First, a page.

Weaknesses: Kohlmann, as a Catholic priest, has a clear bias against Unitarianism and does not provide a balanced view of the two religions. Moreover, Kohlmann used an article to spell out the viewpoint of Unitarianism and does not seem to use many other Unitarian writings to provide the counter argument. A weak defense does not necessarily prove the superiority of Catholic teaching and practice.
Call Number: BX 9847 .K7 1822
Milner, John.Vindication of the end of Religious Controversy. Eugene Cummisky; Philadelphia, 1825.
Origins: It is unclear when the book came into the Mount’s possession. The only writing in book that is legible is a Mt. Saint Mary’s Library stamp.
Material: John Milner wrote this book through a series of letters in defense of Catholicism against the claims that it was a heathen religion. Milner was a Catholic bishop who defended the Catholic Church and it’s teaching in England in the aftermath of the French Revolution. A reader interested in understanding Vindication should also examine The End of Religious Controversy also by John Milner.
Weakness: This book is fragile and must be handled with care. Trying to read this book without consulting The End of Religious Controversy is not recommended.
 F.C. Husenbeth, Life of the Right Rev. John Milner D.D., James Duffy, Wellington; London, 1862) vi.
O’Leary, Arthur. Miscellaneous Tracts. Samuel Walkers: New York,1821.
Pierce, William. A review of the Lady Superior's reply to "Six months in a convent" : being a vindication of Miss Reed. William Pierce and Webster & Southard; Boston, 1835.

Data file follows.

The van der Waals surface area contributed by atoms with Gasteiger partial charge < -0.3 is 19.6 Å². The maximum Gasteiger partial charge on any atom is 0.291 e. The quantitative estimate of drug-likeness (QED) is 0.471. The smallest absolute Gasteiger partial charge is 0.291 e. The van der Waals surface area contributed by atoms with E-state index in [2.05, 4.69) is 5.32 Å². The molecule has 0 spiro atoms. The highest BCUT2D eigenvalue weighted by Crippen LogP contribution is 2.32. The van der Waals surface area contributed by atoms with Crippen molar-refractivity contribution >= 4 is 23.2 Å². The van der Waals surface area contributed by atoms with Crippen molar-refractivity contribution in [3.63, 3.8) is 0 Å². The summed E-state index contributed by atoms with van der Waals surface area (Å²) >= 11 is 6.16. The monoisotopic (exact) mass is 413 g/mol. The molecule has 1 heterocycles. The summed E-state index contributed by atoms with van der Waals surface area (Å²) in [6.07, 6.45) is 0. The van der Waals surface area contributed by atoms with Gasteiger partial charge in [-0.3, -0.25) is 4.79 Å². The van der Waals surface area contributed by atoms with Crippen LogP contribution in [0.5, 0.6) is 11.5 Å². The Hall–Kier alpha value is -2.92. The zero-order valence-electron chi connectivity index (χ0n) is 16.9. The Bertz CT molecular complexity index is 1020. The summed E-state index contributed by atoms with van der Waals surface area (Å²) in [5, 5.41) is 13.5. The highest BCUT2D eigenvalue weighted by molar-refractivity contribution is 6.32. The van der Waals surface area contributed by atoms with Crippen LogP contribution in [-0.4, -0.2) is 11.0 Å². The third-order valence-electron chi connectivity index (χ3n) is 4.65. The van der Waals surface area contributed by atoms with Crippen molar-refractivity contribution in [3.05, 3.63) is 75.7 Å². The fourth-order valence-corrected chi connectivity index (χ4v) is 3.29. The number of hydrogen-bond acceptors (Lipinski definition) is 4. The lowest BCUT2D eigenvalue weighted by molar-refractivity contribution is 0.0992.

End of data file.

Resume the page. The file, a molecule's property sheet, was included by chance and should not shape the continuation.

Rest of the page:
Reed, Rebecca Theresa. Six months in a convent, or, The narrative of Rebecca Theresa Reed, who was under the influence of the Roman Catholics about two years, and an inmate of the Ursuline Convent on Mount Benedict, Charlestown, Mass., nearly six months, in the years 1831-2. Russell, Odiorne & Metcalf; Boston, 1835.
Origin: It is not clear how the book came into the Mount’s ownership. There is a scribbled signature on the front page but it is illegible.
Material: Six Months in a Convent is an account of a young woman named Rebecca Reed who claimed that she was held against her will while entered as a novice with the convent. Her account painted the nuns as evil and underhanded. Her actions in this regard helped fuel anti-Catholic hatred among the Bostonians which eventually led to the burning of the convent by a mob in 1834. The official publication of her account came after the burning of the convent and joined a genre of books whose goal was to play on American Protestants’ fears of the growing Catholic Church in America. While this book is historically and factually inaccurate, historians may find the volume useful in uncovering the fears which Protestants had of the Catholic Church and the convents in America.
Weaknesses: As previously stated, the author has an anti-Catholic bias, suggesting that some of the material that makes the Catholics look bad could be fabricated. A good idea is to read the Catholic response titled, An Answer to Six Months in a Convent, Exposing its Falsehoods and Manifold Absurdities by Mary Anne Ursula Moffatt and compare the two works to get both sides of the story.
 John Loughery, Dagger John: Archbishop John Hughes and the Making of Irish America, (Cornell University Press; Ithaca, 2018) 1424.
 Ibid. 1371.